In using UE4, one point strikes me even harder. Unity Pro vs. Free stripping away profiling and other optimizations is incredibly short-sighted. Every game built on Unity using Free comes with Unity's powered-by logo. It's meant to imprint favorably into the world's eyeballs and memory. Every game built on Free is therefore a direct reflection toward public perception of Unity itself (and thus the rest of Unity developers to some degree). We know that sentiment on various forums. There's a running perception that Unity isn't powerful and surprise when anything capable is built with it. Less ignorant people are forced to explain that it's a powerful 3D engine in the right hands.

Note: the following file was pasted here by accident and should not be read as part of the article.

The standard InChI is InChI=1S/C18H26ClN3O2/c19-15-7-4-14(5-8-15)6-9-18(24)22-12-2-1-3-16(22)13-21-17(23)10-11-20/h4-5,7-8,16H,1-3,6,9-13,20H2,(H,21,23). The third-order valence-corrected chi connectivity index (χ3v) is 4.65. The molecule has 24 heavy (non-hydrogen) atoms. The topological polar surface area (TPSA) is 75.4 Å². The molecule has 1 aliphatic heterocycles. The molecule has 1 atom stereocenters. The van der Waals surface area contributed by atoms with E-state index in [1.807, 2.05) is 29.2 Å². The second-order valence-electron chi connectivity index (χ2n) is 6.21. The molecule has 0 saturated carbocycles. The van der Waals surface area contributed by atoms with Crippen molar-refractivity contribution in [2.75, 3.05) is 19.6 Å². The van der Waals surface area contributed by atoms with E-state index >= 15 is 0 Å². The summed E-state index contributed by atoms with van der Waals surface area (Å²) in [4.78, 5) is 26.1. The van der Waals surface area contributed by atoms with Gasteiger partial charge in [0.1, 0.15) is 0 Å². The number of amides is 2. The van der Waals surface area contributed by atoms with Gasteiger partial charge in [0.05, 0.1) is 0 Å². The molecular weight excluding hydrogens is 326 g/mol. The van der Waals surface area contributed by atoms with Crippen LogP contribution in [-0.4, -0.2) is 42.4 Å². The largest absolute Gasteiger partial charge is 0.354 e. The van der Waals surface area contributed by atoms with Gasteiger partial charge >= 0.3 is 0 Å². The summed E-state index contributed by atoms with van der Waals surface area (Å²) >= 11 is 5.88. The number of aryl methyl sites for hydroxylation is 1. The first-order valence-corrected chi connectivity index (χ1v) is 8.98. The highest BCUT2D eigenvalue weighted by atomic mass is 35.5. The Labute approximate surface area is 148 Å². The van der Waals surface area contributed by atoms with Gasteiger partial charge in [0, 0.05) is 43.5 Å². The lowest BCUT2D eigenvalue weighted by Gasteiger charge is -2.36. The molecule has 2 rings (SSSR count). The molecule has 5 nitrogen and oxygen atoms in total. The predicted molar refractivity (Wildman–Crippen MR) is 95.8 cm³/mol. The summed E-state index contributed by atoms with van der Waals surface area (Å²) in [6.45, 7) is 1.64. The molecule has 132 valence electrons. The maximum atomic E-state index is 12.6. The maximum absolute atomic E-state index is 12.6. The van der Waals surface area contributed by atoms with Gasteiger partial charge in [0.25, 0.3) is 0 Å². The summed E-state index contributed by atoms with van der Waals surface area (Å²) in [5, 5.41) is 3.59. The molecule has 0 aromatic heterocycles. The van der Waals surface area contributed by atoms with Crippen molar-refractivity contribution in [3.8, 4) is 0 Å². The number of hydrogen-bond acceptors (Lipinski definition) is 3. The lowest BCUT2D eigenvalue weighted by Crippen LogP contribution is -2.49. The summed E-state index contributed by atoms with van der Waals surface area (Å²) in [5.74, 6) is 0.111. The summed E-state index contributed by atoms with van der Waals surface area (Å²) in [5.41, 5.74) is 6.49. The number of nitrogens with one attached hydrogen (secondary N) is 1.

Unity Free is one of the smartest, most appreciated tactics of Unity. It's given developers everywhere incredible access to learn and create. That's wonderful. However, then Unity
    effectively discourages those same developers from certain optimizations and good practices. The majority of them are walled off by a $0 to $225/month gap. I know it's a valid pricing strategy. It works to a degree. It made a lot of money for them, hopefully. Yet, the duality of making Free pervasive and discouraging a focus on quality and speed is, at least from my perspective, a tactic that degrades the brand over the long run. If they continue that pricing gap, I'll understand their desire to keep testing those waters and wish them well.

    Here's to Unity 5 being a beast regardless. Waiting for the rundown at Unite 2014.